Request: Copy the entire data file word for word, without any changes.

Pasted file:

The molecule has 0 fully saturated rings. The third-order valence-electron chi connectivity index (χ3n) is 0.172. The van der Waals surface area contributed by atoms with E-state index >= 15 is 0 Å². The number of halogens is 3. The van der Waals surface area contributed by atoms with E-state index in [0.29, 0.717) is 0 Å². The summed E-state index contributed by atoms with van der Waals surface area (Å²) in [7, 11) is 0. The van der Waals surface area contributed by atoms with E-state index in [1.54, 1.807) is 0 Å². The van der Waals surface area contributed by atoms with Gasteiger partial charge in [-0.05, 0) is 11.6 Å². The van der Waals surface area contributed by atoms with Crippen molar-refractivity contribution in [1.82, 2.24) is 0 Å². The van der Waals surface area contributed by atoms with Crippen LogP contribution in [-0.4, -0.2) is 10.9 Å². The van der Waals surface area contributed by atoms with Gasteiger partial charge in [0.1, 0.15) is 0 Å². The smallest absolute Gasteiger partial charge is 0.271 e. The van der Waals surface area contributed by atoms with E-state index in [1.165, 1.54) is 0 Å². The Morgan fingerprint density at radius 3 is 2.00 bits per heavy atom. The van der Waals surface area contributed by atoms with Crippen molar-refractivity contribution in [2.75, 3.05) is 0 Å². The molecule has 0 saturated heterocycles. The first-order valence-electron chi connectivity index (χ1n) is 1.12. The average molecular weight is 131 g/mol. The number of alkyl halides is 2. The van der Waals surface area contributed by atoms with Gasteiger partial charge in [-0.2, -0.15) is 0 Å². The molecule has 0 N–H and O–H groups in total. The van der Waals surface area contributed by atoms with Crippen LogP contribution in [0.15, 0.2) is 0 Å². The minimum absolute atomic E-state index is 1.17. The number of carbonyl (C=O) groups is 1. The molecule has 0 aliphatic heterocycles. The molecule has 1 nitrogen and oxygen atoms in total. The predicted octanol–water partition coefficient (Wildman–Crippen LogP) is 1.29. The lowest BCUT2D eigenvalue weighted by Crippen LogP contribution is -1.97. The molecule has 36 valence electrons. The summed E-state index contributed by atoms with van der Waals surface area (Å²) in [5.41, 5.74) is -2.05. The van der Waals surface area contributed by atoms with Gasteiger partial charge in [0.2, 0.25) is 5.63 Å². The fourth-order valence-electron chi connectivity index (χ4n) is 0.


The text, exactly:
The molecule has 0 fully saturated rings. The third-order valence-electron chi connectivity index (χ3n) is 0.172. The van der Waals surface area contributed by atoms with E-state index >= 15 is 0 Å². The number of halogens is 3. The van der Waals surface area contributed by atoms with E-state index in [0.29, 0.717) is 0 Å². The summed E-state index contributed by atoms with van der Waals surface area (Å²) in [7, 11) is 0. The van der Waals surface area contributed by atoms with E-state index in [1.54, 1.807) is 0 Å². The van der Waals surface area contributed by atoms with Gasteiger partial charge in [-0.05, 0) is 11.6 Å². The van der Waals surface area contributed by atoms with Crippen molar-refractivity contribution in [1.82, 2.24) is 0 Å². The van der Waals surface area contributed by atoms with Crippen LogP contribution in [-0.4, -0.2) is 10.9 Å². The van der Waals surface area contributed by atoms with Gasteiger partial charge in [0.1, 0.15) is 0 Å². The smallest absolute Gasteiger partial charge is 0.271 e. The van der Waals surface area contributed by atoms with E-state index in [1.165, 1.54) is 0 Å². The Morgan fingerprint density at radius 3 is 2.00 bits per heavy atom. The van der Waals surface area contributed by atoms with Crippen molar-refractivity contribution in [2.75, 3.05) is 0 Å². The molecule has 0 saturated heterocycles. The first-order valence-electron chi connectivity index (χ1n) is 1.12. The average molecular weight is 131 g/mol. The number of alkyl halides is 2. The van der Waals surface area contributed by atoms with Gasteiger partial charge in [-0.2, -0.15) is 0 Å². The molecule has 0 N–H and O–H groups in total. The van der Waals surface area contributed by atoms with Crippen LogP contribution in [0.15, 0.2) is 0 Å². The minimum absolute atomic E-state index is 1.17. The number of carbonyl (C=O) groups is 1. The molecule has 0 aliphatic heterocycles. The molecule has 1 nitrogen and oxygen atoms in total. The predicted octanol–water partition coefficient (Wildman–Crippen LogP) is 1.29. The lowest BCUT2D eigenvalue weighted by Crippen LogP contribution is -1.97. The molecule has 36 valence electrons. The summed E-state index contributed by atoms with van der Waals surface area (Å²) in [5.41, 5.74) is -2.05. The van der Waals surface area contributed by atoms with Gasteiger partial charge in [0.2, 0.25) is 5.63 Å². The fourth-order valence-electron chi connectivity index (χ4n) is 0.